- The average original list price for properties between is $200-$399k was actually less in 5% listings than the original list price of those offering a reduced commission, the opposite of the other two ranges we studied. This suggests that sellers in this range are being wooed by agents selling unattainable listing prices alongside a discounted fee, a recipe for longer time on market and a lower sale price. Even with this lower average original list price the 5% commission listings still ended up selling for a higher average price than their discounted counterparts and put $405 extra in their sellers pockets at closing.
- Only 14.03% of properties between $600-$899k were listed with under a 5% commission. This number represents the lowest of the three price ranges we studied, much lower than the 20.63% of properties listed at a discount between $200-$399k. There is an undeniable trend from our report, as the price point increases the percentage of reduced commissions decreases.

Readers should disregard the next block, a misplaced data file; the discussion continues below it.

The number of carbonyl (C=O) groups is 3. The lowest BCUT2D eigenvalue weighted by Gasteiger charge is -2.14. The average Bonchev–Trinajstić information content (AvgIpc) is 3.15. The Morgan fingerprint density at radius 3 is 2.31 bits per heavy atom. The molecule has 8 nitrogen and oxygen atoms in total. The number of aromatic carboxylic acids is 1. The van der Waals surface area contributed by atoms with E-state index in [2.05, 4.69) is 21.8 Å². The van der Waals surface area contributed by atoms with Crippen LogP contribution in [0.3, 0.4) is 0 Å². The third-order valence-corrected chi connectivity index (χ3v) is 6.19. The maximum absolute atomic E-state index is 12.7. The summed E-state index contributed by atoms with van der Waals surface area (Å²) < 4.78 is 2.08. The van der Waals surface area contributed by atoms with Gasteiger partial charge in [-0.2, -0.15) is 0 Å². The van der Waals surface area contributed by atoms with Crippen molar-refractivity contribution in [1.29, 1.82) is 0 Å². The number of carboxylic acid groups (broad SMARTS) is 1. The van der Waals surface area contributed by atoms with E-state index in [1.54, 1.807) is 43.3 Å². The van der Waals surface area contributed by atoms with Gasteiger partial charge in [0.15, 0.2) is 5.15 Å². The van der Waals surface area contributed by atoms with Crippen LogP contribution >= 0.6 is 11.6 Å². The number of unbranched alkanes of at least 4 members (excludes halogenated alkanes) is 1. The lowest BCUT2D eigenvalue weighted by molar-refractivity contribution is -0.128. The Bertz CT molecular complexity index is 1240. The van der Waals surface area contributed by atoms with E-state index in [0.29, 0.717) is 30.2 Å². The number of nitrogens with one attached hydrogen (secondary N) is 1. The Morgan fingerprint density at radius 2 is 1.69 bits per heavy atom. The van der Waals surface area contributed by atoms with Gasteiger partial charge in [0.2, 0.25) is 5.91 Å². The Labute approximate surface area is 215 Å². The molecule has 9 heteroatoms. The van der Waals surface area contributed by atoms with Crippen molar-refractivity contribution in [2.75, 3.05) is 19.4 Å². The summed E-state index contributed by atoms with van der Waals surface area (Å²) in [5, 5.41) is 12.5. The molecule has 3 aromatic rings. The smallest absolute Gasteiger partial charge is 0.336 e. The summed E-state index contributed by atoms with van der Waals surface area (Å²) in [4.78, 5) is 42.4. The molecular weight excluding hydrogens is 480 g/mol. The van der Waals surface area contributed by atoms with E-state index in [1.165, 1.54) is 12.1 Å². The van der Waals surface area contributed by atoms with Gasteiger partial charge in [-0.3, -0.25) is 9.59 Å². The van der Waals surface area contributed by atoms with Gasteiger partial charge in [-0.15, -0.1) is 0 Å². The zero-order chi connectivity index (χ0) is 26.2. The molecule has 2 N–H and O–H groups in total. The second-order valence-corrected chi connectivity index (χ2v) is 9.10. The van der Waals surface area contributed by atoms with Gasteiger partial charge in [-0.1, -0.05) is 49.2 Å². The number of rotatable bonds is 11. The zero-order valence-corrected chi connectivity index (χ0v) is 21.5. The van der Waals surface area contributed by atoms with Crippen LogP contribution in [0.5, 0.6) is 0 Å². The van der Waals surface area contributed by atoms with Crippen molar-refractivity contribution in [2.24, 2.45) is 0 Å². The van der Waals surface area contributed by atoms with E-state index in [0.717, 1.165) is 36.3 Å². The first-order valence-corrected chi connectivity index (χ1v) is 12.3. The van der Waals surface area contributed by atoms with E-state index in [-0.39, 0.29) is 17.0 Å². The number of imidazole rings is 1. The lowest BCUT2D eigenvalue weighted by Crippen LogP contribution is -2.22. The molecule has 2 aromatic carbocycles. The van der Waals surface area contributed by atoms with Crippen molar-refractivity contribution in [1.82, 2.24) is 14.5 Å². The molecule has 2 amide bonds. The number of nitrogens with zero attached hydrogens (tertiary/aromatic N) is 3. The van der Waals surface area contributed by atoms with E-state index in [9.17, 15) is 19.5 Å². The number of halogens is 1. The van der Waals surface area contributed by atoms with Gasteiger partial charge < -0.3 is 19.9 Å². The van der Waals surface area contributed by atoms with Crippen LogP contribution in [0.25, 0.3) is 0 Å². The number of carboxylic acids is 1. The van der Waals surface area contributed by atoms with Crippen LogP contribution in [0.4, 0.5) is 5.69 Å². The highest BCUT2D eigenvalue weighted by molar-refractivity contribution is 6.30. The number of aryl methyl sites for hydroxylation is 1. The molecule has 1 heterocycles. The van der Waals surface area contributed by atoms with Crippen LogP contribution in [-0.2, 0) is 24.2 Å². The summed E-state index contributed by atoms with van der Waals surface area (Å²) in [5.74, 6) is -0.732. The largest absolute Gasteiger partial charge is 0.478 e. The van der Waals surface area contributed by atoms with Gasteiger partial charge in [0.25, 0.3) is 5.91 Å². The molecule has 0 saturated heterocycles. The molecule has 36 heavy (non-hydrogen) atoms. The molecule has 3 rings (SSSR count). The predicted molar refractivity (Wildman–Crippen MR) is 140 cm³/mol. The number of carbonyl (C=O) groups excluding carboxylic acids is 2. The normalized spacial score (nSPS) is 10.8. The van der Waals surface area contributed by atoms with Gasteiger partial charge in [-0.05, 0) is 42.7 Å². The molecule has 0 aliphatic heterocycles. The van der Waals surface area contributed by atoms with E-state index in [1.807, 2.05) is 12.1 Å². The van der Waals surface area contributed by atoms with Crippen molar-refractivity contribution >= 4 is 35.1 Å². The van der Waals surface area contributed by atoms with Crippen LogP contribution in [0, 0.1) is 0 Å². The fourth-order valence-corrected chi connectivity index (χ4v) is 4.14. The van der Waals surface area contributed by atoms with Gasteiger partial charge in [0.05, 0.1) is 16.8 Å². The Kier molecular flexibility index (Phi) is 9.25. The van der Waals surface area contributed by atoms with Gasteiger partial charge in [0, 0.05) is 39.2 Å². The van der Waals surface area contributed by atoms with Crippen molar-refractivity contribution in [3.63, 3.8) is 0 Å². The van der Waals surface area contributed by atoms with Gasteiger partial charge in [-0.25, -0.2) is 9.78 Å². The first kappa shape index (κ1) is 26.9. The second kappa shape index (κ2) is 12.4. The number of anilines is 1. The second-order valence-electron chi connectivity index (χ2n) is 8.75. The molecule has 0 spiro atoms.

- In all three price points studied, the properties which were listed with a 5% commission sold faster. While beginning this research I was fairly certain this would be the case, due to reasons we will quickly tackle next, and the numbers ended up supporting this hypothesis in the end. These findings help to illustrate an inherent flaw in the industry as a whole. Real estate agents have a responsibility to their clients; however, it is also ultimately a source of income and how they support their own families, which can create a conflict of interest.
Let's assume for a second that a buyer’s agent named Joe Smith shows a client two properties which are comparable. One is offering him a cobroke commission of 2.5% and one is only offering him 2%. His clients like both properties and ask Joe for his advice, which is he likely going to recommend to his clients? All other things equal it is quite likely that Joe would recommend the property which made him a higher commission for no reason other than that he would make more money. By agreeing to a 5% listing commission you are enabling your agent to offer a higher commission to buyer's agents. The increased incentive for a buyer’s agent to bring clients will result in increased exposure and will help get your home sold faster and for more money.